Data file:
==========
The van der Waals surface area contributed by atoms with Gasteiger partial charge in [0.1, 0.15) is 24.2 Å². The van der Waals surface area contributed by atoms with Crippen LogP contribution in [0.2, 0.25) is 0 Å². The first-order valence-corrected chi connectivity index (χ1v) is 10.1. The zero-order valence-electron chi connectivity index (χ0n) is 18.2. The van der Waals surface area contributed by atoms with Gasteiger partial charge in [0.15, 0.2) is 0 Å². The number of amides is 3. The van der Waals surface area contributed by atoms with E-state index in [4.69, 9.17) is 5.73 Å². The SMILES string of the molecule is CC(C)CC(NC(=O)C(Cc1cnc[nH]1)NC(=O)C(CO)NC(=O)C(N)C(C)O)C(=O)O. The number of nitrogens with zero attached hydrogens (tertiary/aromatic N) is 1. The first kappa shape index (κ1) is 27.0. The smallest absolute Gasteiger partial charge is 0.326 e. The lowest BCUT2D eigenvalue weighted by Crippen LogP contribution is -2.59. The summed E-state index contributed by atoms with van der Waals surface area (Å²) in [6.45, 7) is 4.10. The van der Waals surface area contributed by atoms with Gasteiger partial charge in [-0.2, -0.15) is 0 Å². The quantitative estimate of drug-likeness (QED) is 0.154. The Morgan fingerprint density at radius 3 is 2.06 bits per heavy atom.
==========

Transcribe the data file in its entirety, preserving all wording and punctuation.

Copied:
The van der Waals surface area contributed by atoms with Gasteiger partial charge in [0.1, 0.15) is 24.2 Å². The van der Waals surface area contributed by atoms with Crippen LogP contribution in [0.2, 0.25) is 0 Å². The first-order valence-corrected chi connectivity index (χ1v) is 10.1. The zero-order valence-electron chi connectivity index (χ0n) is 18.2. The van der Waals surface area contributed by atoms with Gasteiger partial charge in [0.15, 0.2) is 0 Å². The number of amides is 3. The van der Waals surface area contributed by atoms with E-state index in [4.69, 9.17) is 5.73 Å². The SMILES string of the molecule is CC(C)CC(NC(=O)C(Cc1cnc[nH]1)NC(=O)C(CO)NC(=O)C(N)C(C)O)C(=O)O. The number of nitrogens with zero attached hydrogens (tertiary/aromatic N) is 1. The first kappa shape index (κ1) is 27.0. The smallest absolute Gasteiger partial charge is 0.326 e. The lowest BCUT2D eigenvalue weighted by Crippen LogP contribution is -2.59. The summed E-state index contributed by atoms with van der Waals surface area (Å²) in [6.45, 7) is 4.10. The van der Waals surface area contributed by atoms with Gasteiger partial charge in [-0.2, -0.15) is 0 Å². The quantitative estimate of drug-likeness (QED) is 0.154. The Morgan fingerprint density at radius 3 is 2.06 bits per heavy atom.